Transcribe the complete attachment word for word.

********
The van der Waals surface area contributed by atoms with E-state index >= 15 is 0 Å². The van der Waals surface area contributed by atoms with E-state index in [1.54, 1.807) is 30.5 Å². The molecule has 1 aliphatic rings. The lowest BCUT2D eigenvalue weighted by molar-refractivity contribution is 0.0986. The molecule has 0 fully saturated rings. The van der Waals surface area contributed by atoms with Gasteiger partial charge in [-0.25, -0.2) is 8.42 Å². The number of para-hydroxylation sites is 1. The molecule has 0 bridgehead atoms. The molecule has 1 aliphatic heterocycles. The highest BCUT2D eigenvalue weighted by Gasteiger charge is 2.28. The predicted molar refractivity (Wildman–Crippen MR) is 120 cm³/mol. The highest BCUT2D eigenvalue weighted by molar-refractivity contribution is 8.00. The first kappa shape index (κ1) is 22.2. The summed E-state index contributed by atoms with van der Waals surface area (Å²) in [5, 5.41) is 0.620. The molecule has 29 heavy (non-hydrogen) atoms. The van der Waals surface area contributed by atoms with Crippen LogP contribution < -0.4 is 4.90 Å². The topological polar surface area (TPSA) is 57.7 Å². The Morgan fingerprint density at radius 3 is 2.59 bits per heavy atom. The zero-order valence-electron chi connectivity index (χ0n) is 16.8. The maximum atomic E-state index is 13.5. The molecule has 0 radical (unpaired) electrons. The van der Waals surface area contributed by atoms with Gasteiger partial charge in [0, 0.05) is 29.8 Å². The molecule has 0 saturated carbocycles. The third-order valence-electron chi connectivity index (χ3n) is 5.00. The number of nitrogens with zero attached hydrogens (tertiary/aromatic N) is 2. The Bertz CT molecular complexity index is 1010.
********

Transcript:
The van der Waals surface area contributed by atoms with E-state index >= 15 is 0 Å². The van der Waals surface area contributed by atoms with E-state index in [1.54, 1.807) is 30.5 Å². The molecule has 1 aliphatic rings. The lowest BCUT2D eigenvalue weighted by molar-refractivity contribution is 0.0986. The molecule has 0 fully saturated rings. The van der Waals surface area contributed by atoms with Gasteiger partial charge in [-0.25, -0.2) is 8.42 Å². The number of para-hydroxylation sites is 1. The molecule has 0 bridgehead atoms. The molecule has 1 aliphatic heterocycles. The highest BCUT2D eigenvalue weighted by Gasteiger charge is 2.28. The predicted molar refractivity (Wildman–Crippen MR) is 120 cm³/mol. The highest BCUT2D eigenvalue weighted by molar-refractivity contribution is 8.00. The first kappa shape index (κ1) is 22.2. The summed E-state index contributed by atoms with van der Waals surface area (Å²) in [5, 5.41) is 0.620. The molecule has 29 heavy (non-hydrogen) atoms. The van der Waals surface area contributed by atoms with Crippen LogP contribution < -0.4 is 4.90 Å². The topological polar surface area (TPSA) is 57.7 Å². The Morgan fingerprint density at radius 3 is 2.59 bits per heavy atom. The zero-order valence-electron chi connectivity index (χ0n) is 16.8. The maximum atomic E-state index is 13.5. The molecule has 0 radical (unpaired) electrons. The van der Waals surface area contributed by atoms with Gasteiger partial charge in [0, 0.05) is 29.8 Å². The molecule has 0 saturated carbocycles. The third-order valence-electron chi connectivity index (χ3n) is 5.00. The number of nitrogens with zero attached hydrogens (tertiary/aromatic N) is 2. The Bertz CT molecular complexity index is 1010.